Evolution of the Microphyll

One of the synapomorphies of the lycophytes is the presence of microphylls. Microphylls are true leaves, and as such, are borne in a definite pattern (phyllotaxy) on the stem, but they have an evolutionary history separate from the leaves of other vascular plants (megaphylls, see discussion in Chapter 11). Extant microphylls are small, although not all fossil microphylls are small. They usually contain a single vascular bundle (vein) and there is no leaf gap formed in the stele during the production of leaf traces (Chapter 7). Microphylls are believed to have evolved from enations, which as noted in the previous chapter are small, unvascularized flaps of tissue that do not have a phyllotaxy. There are several fossils that could be used to illustrate the stages in the evolution of microphylls. Beginning with a naked, vascularized axis (FIG. 9.1 A), the first laterals produced were small, scattered spines, as seen in many zos-terophylls, for example Sawdonia (FIG. 9.1B). Asteroxylon illustrates an intermediate stage (FIG. 9.1C ) , in which the laterals (enations) are more leaf-like, but vascular tissue extends only to the base of each enation. Finally, the laterals

(microphylls) become vascularized and are borne in a regular pattern on the axis, for example as seen in Leclercqia (FIG. 9.1D ) . There are several fossil plants that represent intermediates between stages B, C, and D, and some of these are included in the Drepanophycales. Kenrick and Crane (1997a) suggested several hypotheses on the origin of the lycophyte sporophyll, including reduction from a lateral branch (FIG. 9.2A) , fusion of a sporangium to an enation-microphyll (FIG. 9.2B), and sterilization of a second sporangium (FIG. 9.2C).

A study of stelar and microphyll vasculature in two extant Lycopodium species (Gola et al., 2007) confirms the unique nature of microphylls, especially when compared to mega-phylls, the leaf type found in other vascular plants (see section "Evolution of Megaphyll" in Chapter 11). This study reveals that the production of microphylls and the architecture of the stele are not closely connected developmentally, as they are in seed plants. Based on these data, the authors concluded that the origin of the microphyll and the development of vasculature to supply the leaf in the lycopsids may have evolved independently, a theory which is supported by many of the plants discussed in the next section.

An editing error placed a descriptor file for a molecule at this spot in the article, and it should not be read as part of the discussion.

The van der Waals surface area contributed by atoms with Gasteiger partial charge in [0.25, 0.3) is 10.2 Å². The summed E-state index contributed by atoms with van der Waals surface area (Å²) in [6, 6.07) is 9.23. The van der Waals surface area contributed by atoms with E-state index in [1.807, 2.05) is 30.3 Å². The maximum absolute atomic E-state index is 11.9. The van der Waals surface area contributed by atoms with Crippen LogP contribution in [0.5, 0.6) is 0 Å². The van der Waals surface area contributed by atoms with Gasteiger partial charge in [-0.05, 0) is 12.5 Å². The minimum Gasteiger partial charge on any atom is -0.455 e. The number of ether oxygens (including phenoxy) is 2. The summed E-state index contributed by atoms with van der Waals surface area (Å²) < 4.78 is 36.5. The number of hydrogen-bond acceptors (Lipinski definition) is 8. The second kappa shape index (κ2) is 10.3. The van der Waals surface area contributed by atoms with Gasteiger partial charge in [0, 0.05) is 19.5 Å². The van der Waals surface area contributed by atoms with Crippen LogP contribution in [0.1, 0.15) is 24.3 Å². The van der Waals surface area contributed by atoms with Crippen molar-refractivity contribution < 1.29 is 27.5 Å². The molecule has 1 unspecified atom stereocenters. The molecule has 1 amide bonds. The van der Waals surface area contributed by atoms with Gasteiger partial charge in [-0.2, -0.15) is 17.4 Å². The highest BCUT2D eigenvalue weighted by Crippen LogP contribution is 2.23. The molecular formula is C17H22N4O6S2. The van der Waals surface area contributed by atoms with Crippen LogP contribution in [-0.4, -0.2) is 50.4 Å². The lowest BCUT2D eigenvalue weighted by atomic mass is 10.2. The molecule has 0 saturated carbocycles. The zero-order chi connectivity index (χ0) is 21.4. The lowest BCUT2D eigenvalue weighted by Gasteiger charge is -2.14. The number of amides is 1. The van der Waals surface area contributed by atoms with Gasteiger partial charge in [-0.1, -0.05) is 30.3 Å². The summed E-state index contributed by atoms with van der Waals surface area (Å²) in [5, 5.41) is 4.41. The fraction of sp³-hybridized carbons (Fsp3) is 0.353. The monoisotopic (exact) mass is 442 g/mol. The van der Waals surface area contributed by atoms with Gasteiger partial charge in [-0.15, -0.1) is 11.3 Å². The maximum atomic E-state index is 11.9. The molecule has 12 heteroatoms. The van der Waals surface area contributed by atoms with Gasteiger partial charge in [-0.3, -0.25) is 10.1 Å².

Enation Theory Images

figure 9.1 Hypothesized stages in the evolution of the microphyll. A. Vascularized axis (shaded area) lacking epidermal appendages (e.g., Rhynia). B. Axis with epidermal appendages in the form of spines or enations (e.g., Sawdonia). C. Axis with vascular traces extending to the base of the enation (e.g., Asteroxylon). D. Axis with vascularized microphylls (e.g., Leclercqia). (From Taylor and Taylor, 1993.)

figure 9.1 Hypothesized stages in the evolution of the microphyll. A. Vascularized axis (shaded area) lacking epidermal appendages (e.g., Rhynia). B. Axis with epidermal appendages in the form of spines or enations (e.g., Sawdonia). C. Axis with vascular traces extending to the base of the enation (e.g., Asteroxylon). D. Axis with vascularized microphylls (e.g., Leclercqia). (From Taylor and Taylor, 1993.)

figure 9.2 Suggested transformational stages in the evolution of the microphyll with sporangium in lycopsids. A. Reduction from a lateral branch system. B. Origin from a sterile stem appendage (enation theory). C. Origin from a sterilized sporangium. (Modified from Kenrick and Crane, 1997a.)

figure 9.2 Suggested transformational stages in the evolution of the microphyll with sporangium in lycopsids. A. Reduction from a lateral branch system. B. Origin from a sterile stem appendage (enation theory). C. Origin from a sterilized sporangium. (Modified from Kenrick and Crane, 1997a.)

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